The other fun thing about GODZILLA VS. GIGAN is its human characters.  While the space villains are your typical bad guy types, the heroes in this one seem to have stepped out of a Scooby Doo cartoon.  They’re young and they’re hip.  Groovy, man!  We have a young cartoonist who draws monsters, a young woman looking for her kidnapped brother, and her male friend, a classic hippie who can’t seem to stop eating corn on the cob.  I guess Scooby snacks weren’t available. These three provide lots of light-hearted fun during the people parts of this monster flick.

GODZILLA VS. GIGAN is also the film famous for being the movie where Godzilla actually talks!  Yep, words come out of Godzilla’s mouth as he talks to his buddy Anguirus. It’s a ridiculously silly scene, and Godzilla and Anguirus sound like Yogi Bear and Boo Boo.  It’s awful.

The good news is, we live in the age of DVDs and Blu-ray, and these discs often include the original Japanese versions as well.  So, you can watch the original Japanese version in which Godzilla and Anguirus do not talk.  Oh, they communicate, but through sounds rather than words, and it’s very obvious that they are communicating.  Unfortunately, the American distributors didn’t think their Godzilla audiences were intelligent enough to figure this out, and so they added the ridiculous English language dubbing.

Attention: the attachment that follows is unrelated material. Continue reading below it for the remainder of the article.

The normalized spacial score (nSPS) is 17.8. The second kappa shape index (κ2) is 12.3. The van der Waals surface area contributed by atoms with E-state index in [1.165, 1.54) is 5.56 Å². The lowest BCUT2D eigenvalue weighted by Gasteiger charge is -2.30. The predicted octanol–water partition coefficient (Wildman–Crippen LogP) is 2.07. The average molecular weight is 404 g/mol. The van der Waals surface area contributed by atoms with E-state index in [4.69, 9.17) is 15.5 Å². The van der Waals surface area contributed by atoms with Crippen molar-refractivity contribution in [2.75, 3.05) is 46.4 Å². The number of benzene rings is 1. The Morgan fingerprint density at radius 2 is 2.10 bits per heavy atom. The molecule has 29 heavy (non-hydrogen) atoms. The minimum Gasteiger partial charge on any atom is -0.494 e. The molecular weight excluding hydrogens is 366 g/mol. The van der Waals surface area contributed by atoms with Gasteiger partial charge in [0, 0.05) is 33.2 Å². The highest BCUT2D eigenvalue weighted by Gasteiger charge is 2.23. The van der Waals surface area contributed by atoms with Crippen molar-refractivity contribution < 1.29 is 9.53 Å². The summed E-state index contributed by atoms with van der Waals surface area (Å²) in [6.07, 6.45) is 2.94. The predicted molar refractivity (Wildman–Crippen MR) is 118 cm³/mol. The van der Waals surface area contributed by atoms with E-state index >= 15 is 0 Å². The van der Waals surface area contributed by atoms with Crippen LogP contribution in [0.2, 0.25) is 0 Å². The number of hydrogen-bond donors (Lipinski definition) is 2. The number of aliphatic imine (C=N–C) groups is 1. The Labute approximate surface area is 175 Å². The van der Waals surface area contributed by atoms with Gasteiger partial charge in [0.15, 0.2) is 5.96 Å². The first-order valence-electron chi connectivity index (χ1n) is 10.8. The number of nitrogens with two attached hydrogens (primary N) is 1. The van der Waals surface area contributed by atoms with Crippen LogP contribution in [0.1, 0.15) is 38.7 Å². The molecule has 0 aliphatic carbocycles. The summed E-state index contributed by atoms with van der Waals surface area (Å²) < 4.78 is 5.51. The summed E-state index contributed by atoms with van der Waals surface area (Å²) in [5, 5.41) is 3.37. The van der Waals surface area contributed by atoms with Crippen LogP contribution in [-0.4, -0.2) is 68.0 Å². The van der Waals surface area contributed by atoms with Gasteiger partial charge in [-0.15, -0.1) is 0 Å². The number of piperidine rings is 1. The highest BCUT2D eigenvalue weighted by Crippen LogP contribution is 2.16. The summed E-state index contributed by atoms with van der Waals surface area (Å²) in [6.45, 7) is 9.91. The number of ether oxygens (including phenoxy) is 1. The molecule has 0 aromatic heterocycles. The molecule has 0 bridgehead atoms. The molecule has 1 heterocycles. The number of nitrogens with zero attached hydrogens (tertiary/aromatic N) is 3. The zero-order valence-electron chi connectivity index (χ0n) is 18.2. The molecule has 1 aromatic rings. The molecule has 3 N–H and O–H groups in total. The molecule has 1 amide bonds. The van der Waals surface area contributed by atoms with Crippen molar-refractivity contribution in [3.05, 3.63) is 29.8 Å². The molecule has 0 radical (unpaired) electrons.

GODZILLA VS. GIGAN was directed by Jun Fukuda, no stranger to the Godzilla franchise, as he directed five movies in the series. In addition to GODZILLA VS. GIGAN, GODZILLA VS. THE SEA MONSTER (1966), SON OF GODZILLA (1967), GODZILLA VS. MEGALON (1973), and GODZILLA VS. MECHAGODZILLA (1974) were all helmed by Fukuda.

Shin’ichi Sekizawa wrote the screenplay, based on a story by Takeshi Kimura. Kimura wrote the screenplays to some of my favorite Toho movies, including RODAN (1956), THE WAR OF THE GARGANTUAS (1966), and KING KONG ESCAPES (1967).

Are there better Godzilla movies?  Certainly!  But in terms of fun Godzilla movies, GODZILLA VS. GIGAN ranks near the top.

Of course, the big question for Godzilla fans is, how does Godzilla fare in this one?  Well, truth be told, it’s not one of the big guy’s better performances.  The costume looks rather silly here, and it does take Godzilla forever to finally show up and take on Gigan and King Ghidorah.  There really isn’t a good balance here of Godzilla scenes.  It’s pretty much all or nothing, with the “all” coming in the film’s final  30 minutes or so.  But the climactic battle is worth the wait.

Plus, Godzilla’s goofy appearance kinda fits in with the rest of the movie, a 1970s romp.  You almost expect to see Cheech and Chong show up.  It would actually make a nice companion piece with Hammer’s DRACULA A.D. 1972 (1972).

Want a cure for the winter blues?  Watch GODZILLA VS. GIGAN and see Godzilla and Anguirus take on Gigan and King Ghidorah in an all-out monster bash.  It’s a sure-fire way to smash out the cold weather doldrums.

—END—

 

 

 

 

 

 

 

 

Little Boy Lost In LION (2016)

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LION (2016) tells the incredible true story of a five year-old boy named Saroo who became lost on the streets of Calcutta in 1986 and found himself alone thousand of miles from home.